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I am from Sunday mornings as a child
riding hours into minutes at a gallop
before returning to a weekly treat
of hot baked beans in a bowl
I am from macaroni cheese and gado gado,
though I have no holiday snaps
and only very little blood (Indonesian)
from one of their countries of origin
I am from thyme fragranced mountains
and gentle seas that called to me ‘come, swim’
before I’d even taken my first steps.
I am from good, from people who love and share with ease,
who care for me even when I feel ‘uncareable for’
and I know this because the good has been well spiced
with mistakes and pain, which are sometimes too hot
for me to take in, and yet as I breathe I can see
the integrity of the original ingredients
I am from people who sing (loudly) and dance (outrageously)
and laugh as if the very meaning of life
hungers for those movements and that sound
without which whatever gives life life will cease,
or at the very least, go to sleep for a very long time
I am from silence, immersing myself in her comfort
yielding myself to her wisdom,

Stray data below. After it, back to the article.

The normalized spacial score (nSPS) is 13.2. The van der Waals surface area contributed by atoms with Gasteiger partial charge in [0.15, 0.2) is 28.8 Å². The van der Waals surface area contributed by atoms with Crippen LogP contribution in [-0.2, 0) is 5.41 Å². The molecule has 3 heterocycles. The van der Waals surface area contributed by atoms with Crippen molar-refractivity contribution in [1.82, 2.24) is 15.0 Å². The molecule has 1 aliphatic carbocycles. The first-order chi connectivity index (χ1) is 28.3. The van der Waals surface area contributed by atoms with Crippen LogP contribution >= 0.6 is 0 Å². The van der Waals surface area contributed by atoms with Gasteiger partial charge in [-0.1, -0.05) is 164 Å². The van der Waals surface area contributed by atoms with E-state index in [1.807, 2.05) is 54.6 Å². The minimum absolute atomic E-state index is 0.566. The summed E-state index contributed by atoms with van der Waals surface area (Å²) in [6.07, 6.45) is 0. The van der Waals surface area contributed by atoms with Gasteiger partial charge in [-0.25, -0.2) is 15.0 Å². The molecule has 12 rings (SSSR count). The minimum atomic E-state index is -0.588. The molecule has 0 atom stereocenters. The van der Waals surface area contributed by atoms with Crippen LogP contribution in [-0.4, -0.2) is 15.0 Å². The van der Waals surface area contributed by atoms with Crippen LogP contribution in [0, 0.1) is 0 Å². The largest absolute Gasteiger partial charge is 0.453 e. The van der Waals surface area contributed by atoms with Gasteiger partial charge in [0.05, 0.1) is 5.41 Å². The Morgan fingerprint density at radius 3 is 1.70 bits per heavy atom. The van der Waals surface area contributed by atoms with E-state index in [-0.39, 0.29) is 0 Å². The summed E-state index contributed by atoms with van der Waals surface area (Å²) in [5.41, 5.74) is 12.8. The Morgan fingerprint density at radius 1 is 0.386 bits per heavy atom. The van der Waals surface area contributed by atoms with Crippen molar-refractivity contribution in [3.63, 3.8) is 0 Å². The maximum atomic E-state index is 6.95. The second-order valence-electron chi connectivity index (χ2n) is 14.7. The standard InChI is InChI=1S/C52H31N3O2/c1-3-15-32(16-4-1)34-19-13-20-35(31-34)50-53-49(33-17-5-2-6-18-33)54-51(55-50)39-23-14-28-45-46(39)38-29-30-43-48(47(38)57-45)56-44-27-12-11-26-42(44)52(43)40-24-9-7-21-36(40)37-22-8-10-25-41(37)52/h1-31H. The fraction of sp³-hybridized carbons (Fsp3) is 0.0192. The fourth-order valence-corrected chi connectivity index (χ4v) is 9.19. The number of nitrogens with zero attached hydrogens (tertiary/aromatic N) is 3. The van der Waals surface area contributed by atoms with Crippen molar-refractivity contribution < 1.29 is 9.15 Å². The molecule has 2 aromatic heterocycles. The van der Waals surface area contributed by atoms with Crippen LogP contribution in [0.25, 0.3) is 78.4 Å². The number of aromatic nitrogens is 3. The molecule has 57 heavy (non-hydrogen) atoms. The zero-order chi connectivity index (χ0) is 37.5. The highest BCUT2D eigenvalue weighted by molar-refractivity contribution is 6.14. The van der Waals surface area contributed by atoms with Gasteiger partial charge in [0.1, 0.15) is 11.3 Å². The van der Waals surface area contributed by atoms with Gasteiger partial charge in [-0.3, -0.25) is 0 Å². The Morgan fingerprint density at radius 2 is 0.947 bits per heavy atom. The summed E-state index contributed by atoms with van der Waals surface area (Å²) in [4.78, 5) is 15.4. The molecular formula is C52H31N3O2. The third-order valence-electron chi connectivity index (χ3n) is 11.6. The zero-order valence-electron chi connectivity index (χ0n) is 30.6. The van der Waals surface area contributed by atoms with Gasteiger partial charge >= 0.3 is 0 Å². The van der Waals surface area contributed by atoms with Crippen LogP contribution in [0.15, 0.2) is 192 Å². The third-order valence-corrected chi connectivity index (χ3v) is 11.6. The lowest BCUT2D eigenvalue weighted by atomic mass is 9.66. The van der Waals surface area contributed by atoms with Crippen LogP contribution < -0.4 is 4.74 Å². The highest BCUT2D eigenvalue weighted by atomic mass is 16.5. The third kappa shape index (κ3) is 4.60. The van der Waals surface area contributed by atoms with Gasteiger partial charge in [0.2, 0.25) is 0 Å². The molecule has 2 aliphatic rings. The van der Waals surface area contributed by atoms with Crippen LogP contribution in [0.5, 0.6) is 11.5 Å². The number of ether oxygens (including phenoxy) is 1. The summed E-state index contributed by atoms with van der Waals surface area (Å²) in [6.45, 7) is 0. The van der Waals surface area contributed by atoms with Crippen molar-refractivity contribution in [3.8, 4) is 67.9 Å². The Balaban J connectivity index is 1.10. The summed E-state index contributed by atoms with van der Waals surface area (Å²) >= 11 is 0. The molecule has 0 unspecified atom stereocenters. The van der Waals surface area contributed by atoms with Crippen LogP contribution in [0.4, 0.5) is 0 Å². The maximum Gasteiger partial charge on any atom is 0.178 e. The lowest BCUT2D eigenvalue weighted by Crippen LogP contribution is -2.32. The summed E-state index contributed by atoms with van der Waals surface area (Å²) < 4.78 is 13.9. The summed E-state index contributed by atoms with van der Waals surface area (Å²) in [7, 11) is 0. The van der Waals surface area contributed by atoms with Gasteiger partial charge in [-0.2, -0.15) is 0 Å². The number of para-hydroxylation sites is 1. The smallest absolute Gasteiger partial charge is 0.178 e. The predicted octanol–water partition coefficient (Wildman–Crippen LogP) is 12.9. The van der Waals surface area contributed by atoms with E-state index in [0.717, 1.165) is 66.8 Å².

searching the pathways she reveals in all directions
for that peace, that joy, that truth
which I sometimes want to give up on,
but which never seems to be willing
to give up on me
I am from creative fearlessness
from invention, imagination, colour and curiosity
the land of ‘anything’s possible’
to which I regularly return with the same question,
‘What, really? Anything?’
I am from the strength that comes
from knowing I’m never alone
and yet that which accompanies me
all places at all times
needs no name
it just taps me on the shoulder when I need redirecting
and hugs me safe in invisible arms
when there is no comfort to be found in this world
I am from fiery passion, at times clothed in anger,
which sticks capitalised labels shouting
‘THIS IS WRONG!’ on inequality and unkindness
in all their insidious forms
until tears make the labels peel off
and I realise how little I truly understood
what I was so willing to name
I am from mystery and timelessness
for though my body will return to the earth
on some unknown, unremarkable day in the future,
that which is remarkable about the being I am
can never leave, for it never arrived
but simply was – always.

I wrote this in response to a chapter in a book I’m re-reading at the moment, ‘Writing to Change the World’ by Mary Pipher. Early in the chapter called ‘Know Thyself’ she writes:

“When I researched The Middle of Everywhere, I asked refugees to write ‘I Am From’ – type poems as they struggled to find themselves in a new country and language. They followed a formula with each line beginning with ‘I am from.’ Writing this kind of poem is a way to experiment with identity issues. The poem must include references to food, places, and religion. You might want to give it a try.’

And so I extend her invitation to you. Where are you from?